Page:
Who wouldn’t want to have tiny little pasta added to their meatloaf mixture? Couscous can be used in so many ways, and this is yet another cool use. Like rice, you can add this uncooked, and have it plump up in the meatloaf. Nervous about it cooking all the way? You can add cooked couscous, and still end up with a delicious meal.


This was an idea I spotted on a healthy food blog, and I just couldn’t get it out of my head. It makes perfect sense to use quinoa as a meatloaf stretch. It’s a protein, it’s healthy, and like couscous, it takes on the flavor of whatever you pair it with and enhances it.

Can you cook quinoa in the slow cooker? Yup! I can't believe how easy it is to do this, and that I can easily make quinoa in the slow cooker.

It’s also gluten free, so if you are looking to make a meatloaf without breadcrumbs or rice, this is a perfect option. Quinoa has been a new favorite in our house, so we can’t wait to try it in meatloaf.

Chopped Mushrooms

For the past year, my daughter has been up in arms about mushrooms. She is currently not a fan, but I do sneak them into our marinara sauces and into our meatloaves. Mushrooms are another cheap addition to meatloaf, and adds extra protein. I cooked the mushrooms, let them cool, pulse them in the food processor so they will blend in better with the meat, then add them to the meat mixture. She has yet to figure out what I’ve done, and I’m so glad. With 5 mouths to fed, I need all the (healthy) food tricks I can get.

Do you use any of these items to bulk up your meatloaf? Do you have any to add to the list?

About Amiyrah

My name is Amiyrah and I'm an an African American fashion & lifestyle blogger based in Ohio.

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  1. 10.30.15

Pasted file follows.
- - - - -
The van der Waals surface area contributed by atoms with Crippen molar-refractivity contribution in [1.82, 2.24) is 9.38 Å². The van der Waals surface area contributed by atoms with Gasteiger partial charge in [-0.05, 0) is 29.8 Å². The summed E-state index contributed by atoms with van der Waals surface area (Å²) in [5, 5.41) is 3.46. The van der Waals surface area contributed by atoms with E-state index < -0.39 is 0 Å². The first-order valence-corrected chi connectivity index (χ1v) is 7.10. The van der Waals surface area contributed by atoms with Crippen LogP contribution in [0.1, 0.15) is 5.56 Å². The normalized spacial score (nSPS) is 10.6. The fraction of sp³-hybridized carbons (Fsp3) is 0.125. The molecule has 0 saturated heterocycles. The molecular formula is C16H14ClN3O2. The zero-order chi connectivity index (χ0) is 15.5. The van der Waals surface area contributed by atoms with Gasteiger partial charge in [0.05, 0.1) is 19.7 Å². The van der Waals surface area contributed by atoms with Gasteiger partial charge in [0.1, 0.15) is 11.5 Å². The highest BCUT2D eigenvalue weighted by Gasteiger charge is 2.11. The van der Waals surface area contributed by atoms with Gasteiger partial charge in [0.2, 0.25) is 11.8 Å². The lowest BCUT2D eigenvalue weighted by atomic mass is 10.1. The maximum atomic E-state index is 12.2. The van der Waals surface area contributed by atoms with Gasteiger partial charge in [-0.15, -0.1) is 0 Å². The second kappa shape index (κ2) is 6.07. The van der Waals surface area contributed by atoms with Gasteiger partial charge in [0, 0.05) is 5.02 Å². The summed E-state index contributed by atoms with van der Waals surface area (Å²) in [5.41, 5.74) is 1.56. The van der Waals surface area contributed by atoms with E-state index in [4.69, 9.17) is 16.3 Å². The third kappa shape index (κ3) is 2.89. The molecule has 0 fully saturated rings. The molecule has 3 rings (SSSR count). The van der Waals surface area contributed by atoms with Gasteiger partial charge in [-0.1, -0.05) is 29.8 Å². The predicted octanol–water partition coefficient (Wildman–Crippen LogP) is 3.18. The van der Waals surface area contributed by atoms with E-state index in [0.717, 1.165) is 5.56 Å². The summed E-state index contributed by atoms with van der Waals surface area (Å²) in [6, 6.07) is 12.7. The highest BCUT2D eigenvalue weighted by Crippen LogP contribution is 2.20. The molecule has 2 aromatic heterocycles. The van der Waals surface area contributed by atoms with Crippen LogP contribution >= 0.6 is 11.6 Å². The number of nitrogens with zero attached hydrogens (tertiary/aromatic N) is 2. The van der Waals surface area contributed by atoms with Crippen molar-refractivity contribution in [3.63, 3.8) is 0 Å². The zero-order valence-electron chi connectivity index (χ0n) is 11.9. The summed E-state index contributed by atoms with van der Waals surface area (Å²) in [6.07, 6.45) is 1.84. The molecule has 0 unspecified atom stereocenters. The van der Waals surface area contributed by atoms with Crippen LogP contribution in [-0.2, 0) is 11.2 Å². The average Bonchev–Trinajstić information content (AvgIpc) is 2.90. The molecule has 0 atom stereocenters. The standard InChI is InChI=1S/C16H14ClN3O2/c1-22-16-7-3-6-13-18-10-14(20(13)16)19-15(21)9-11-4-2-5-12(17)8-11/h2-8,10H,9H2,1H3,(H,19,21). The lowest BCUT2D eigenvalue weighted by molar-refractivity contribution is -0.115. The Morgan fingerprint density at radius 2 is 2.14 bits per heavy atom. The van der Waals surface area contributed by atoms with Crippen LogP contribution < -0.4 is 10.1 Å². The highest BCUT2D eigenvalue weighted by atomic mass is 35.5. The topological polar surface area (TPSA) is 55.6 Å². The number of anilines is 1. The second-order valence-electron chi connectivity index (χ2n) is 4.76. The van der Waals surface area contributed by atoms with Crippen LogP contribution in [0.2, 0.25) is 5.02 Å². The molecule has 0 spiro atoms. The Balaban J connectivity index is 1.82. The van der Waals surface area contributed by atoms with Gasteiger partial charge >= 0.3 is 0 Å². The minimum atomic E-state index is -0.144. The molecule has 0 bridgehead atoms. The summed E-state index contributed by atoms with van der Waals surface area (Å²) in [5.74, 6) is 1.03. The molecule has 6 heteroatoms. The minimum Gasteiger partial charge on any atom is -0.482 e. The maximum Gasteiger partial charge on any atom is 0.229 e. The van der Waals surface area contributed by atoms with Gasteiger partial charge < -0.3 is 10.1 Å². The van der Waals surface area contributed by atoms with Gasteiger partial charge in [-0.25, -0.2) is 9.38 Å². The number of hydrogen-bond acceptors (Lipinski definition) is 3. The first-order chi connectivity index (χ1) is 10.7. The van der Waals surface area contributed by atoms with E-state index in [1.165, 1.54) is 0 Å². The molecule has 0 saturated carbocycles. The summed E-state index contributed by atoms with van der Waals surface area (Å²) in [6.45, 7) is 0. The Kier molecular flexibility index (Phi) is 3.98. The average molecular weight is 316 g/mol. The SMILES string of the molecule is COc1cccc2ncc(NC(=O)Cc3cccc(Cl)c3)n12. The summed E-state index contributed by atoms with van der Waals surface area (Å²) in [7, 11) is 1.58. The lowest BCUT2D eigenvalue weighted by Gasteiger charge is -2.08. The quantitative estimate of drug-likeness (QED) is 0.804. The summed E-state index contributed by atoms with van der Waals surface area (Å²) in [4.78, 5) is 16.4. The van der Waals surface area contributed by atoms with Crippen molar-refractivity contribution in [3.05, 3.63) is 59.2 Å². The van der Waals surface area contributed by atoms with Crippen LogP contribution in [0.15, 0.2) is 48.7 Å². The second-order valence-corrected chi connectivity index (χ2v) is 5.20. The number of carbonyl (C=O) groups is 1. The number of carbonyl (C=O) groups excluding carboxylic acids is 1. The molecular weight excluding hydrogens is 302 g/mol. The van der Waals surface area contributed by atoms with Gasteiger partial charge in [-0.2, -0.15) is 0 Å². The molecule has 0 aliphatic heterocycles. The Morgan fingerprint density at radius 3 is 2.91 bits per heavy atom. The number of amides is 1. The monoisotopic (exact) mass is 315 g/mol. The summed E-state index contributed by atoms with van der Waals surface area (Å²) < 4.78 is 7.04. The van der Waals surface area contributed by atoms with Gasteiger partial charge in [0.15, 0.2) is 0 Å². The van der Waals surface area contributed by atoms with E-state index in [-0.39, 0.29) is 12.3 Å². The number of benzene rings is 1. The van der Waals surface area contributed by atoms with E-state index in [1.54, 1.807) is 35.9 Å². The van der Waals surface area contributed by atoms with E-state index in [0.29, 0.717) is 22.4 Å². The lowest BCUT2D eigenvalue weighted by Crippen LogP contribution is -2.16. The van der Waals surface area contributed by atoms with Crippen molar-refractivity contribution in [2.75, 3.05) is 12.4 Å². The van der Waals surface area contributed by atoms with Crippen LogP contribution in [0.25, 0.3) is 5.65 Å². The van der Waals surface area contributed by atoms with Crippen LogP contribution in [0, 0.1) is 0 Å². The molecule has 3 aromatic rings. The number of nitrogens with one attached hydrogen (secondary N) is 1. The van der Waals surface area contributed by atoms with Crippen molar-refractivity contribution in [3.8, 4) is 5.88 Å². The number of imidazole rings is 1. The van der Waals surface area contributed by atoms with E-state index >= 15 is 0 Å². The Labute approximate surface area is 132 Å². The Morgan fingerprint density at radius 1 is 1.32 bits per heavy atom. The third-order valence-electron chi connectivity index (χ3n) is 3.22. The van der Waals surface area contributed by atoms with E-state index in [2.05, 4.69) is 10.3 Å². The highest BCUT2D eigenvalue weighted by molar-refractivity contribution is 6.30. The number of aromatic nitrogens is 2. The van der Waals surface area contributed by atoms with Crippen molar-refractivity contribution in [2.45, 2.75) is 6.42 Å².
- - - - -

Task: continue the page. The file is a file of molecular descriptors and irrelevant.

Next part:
Oatmeal is my favorite thing to put into meatloaf. I have always put in loads of catsup, but that is too much sugar, so I am going to add another tomato product…sigh. I do put in onions as one of the ingredients. Since I am allergic to beef, I have used ground pork. It is cheaper and practically fat free. The blender is a fine way to hide vegetables!

  2. 10.8.18
    Kat said:

    Two questions 😊 how much pureed beans per 1 pound of beef? Does it make a difference if the rice be instant rice?

    • 10.9.18
      Amiyrah said:

      Hi Kat! I would say one cup of beans should do it. And nope, it doesn’t matter what kind of rice you use. Hope that helps!

  3. 12.23.22

    Not a huge contribution here but my mom used to take a sleeve of saltine crackers, smash them all up, and add them to the meatloaf to bulk it up somewhat because she never kept bread crumbs on hand.
    I keep neither crackers nor bread crumbs on hand and so all I do is leave a couple of slices of bread out for the day prior to my meal prep, or toast them if I forgot, and smash that up into bread crumbs.

    • 12.23.22

      Sorry.. I just remembered that she also would use a can of condensed vegetable soup for flavor. So her meatloaf was ground beef, smashed up crackers, an egg, and a can of vegetable soup. Extremely economical and not terribly unhealthy, although the sodium in the soup and crackers is probably not a good thing, but neither is red meat really, so who can complain?